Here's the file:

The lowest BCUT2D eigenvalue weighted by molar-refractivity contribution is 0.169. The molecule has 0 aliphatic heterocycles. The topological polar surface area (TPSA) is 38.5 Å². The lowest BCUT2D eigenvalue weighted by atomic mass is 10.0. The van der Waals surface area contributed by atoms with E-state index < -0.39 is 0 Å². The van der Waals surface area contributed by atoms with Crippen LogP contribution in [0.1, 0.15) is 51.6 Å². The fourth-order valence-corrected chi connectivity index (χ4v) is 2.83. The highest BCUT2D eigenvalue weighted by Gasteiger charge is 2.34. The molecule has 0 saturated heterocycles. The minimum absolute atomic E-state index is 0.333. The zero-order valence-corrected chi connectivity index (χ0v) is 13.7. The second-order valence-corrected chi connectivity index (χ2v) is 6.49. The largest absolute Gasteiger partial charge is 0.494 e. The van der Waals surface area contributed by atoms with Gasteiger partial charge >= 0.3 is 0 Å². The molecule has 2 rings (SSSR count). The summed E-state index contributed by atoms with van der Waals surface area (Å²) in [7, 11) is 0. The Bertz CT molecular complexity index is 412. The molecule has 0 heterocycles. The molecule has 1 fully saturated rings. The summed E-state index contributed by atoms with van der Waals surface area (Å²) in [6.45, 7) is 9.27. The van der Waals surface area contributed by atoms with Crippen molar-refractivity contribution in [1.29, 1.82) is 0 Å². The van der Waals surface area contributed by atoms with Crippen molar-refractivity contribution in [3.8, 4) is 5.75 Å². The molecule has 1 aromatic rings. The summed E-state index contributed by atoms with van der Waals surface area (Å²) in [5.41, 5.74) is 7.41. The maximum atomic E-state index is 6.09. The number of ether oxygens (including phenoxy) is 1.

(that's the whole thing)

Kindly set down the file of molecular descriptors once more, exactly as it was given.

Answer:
The lowest BCUT2D eigenvalue weighted by molar-refractivity contribution is 0.169. The molecule has 0 aliphatic heterocycles. The topological polar surface area (TPSA) is 38.5 Å². The lowest BCUT2D eigenvalue weighted by atomic mass is 10.0. The van der Waals surface area contributed by atoms with E-state index < -0.39 is 0 Å². The van der Waals surface area contributed by atoms with Crippen LogP contribution in [0.1, 0.15) is 51.6 Å². The fourth-order valence-corrected chi connectivity index (χ4v) is 2.83. The highest BCUT2D eigenvalue weighted by Gasteiger charge is 2.34. The molecule has 0 saturated heterocycles. The minimum absolute atomic E-state index is 0.333. The zero-order valence-corrected chi connectivity index (χ0v) is 13.7. The second-order valence-corrected chi connectivity index (χ2v) is 6.49. The largest absolute Gasteiger partial charge is 0.494 e. The van der Waals surface area contributed by atoms with Gasteiger partial charge >= 0.3 is 0 Å². The molecule has 2 rings (SSSR count). The summed E-state index contributed by atoms with van der Waals surface area (Å²) in [7, 11) is 0. The Bertz CT molecular complexity index is 412. The molecule has 0 heterocycles. The molecule has 1 fully saturated rings. The summed E-state index contributed by atoms with van der Waals surface area (Å²) in [6.45, 7) is 9.27. The van der Waals surface area contributed by atoms with Crippen molar-refractivity contribution in [1.29, 1.82) is 0 Å². The van der Waals surface area contributed by atoms with Crippen molar-refractivity contribution in [3.8, 4) is 5.75 Å². The molecule has 1 aromatic rings. The summed E-state index contributed by atoms with van der Waals surface area (Å²) in [5.41, 5.74) is 7.41. The maximum atomic E-state index is 6.09. The number of ether oxygens (including phenoxy) is 1.